Public support for John Key as Prime Minister has never been so high, according to the latest Herald-DigiPoll survey.

Mr Key registered 58 per cent backing in the preferred Prime Minister category, three points up from the last Herald poll in October.

It is the highest preferred Prime Minister rating since August 2005, when Helen Clark had 59 per cent support.

The latest poll showed public support for the Labour Party up just over 1 per cent to 34 per cent and National down slightly, but the Government on 56 per cent would still have enough support to govern alone.

No other parties reached the 5 per cent threshold, so returning to Parliament would depend on their winning electorate seats.

The poll was conducted from January 29 until February 10, starting the day after Labour leader Phil Goff's "the many, not the few" speech, but the results are unlikely to show any reaction to the Government's suggestion of raising GST, as it concluded one day after Mr Key's speech to Parliament.

Mr Goff also improved in the Prime Minister stakes, though at 6.8 per cent he still trails his predecessor as party leader, Helen Clark (7 per cent).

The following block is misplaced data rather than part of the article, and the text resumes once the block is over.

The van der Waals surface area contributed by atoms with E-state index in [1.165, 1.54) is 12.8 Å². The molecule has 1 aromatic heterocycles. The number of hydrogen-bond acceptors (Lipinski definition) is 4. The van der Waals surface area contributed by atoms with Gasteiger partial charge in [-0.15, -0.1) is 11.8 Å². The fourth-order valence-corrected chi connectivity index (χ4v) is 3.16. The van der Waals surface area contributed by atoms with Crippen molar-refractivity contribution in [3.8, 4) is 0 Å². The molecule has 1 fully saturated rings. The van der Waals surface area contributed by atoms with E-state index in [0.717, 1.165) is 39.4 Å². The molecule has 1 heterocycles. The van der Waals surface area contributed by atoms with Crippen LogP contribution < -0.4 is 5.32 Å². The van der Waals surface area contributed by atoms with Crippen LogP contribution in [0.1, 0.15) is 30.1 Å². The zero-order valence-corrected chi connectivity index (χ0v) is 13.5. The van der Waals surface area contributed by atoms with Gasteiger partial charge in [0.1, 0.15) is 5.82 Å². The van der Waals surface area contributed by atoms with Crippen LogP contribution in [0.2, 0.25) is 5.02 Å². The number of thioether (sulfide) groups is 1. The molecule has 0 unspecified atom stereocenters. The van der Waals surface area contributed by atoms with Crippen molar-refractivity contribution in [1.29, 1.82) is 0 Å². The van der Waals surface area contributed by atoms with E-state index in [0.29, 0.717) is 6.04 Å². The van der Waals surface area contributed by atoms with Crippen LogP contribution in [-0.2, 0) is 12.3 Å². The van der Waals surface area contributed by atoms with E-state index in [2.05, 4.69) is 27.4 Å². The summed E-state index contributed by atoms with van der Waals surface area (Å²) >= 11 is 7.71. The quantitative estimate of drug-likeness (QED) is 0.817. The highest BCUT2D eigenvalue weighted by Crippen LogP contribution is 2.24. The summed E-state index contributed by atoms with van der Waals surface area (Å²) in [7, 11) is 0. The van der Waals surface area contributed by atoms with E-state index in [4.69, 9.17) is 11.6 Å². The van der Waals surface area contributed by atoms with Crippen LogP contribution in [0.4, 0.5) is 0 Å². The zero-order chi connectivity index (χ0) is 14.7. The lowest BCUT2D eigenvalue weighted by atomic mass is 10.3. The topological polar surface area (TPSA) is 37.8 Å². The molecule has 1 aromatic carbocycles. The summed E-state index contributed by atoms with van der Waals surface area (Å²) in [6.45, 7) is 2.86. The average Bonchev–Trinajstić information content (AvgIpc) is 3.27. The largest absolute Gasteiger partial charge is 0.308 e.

He said there had been some progress "but there is more work to do".

Three-fifths of the country said the Government was heading in the right direction, 28 per cent disagreed and 13 per cent were undecided.

The poll showed that Labour support was stronger among 18- to 24-year-olds, and those who had a household income of less than $60,000. National's stronghold were households earning more than $60,000.

Support for the Greens and the Maori Party held firm since the last poll, on 4.6 per cent and 2.8 per cent.

New Zealand First, which failed to return to Parliament at the last election, doubled its support to 1.7 per cent, ahead of Act, United Future and the Progressive Party, all polling at less than 1 per cent.

Returning to Parliament for the minor parties would depend on winning electorate seats, where Act leader Rodney Hide has a grip in Epsom, Progressive leader Jim Anderton in Wigram and United Future's Peter Dunne in Ohariu.

The Maori Party at present holds five Maori electorate seats.

A spokesman for Mr Key said the poll result reflected the Government's focus on delivering for New Zealanders.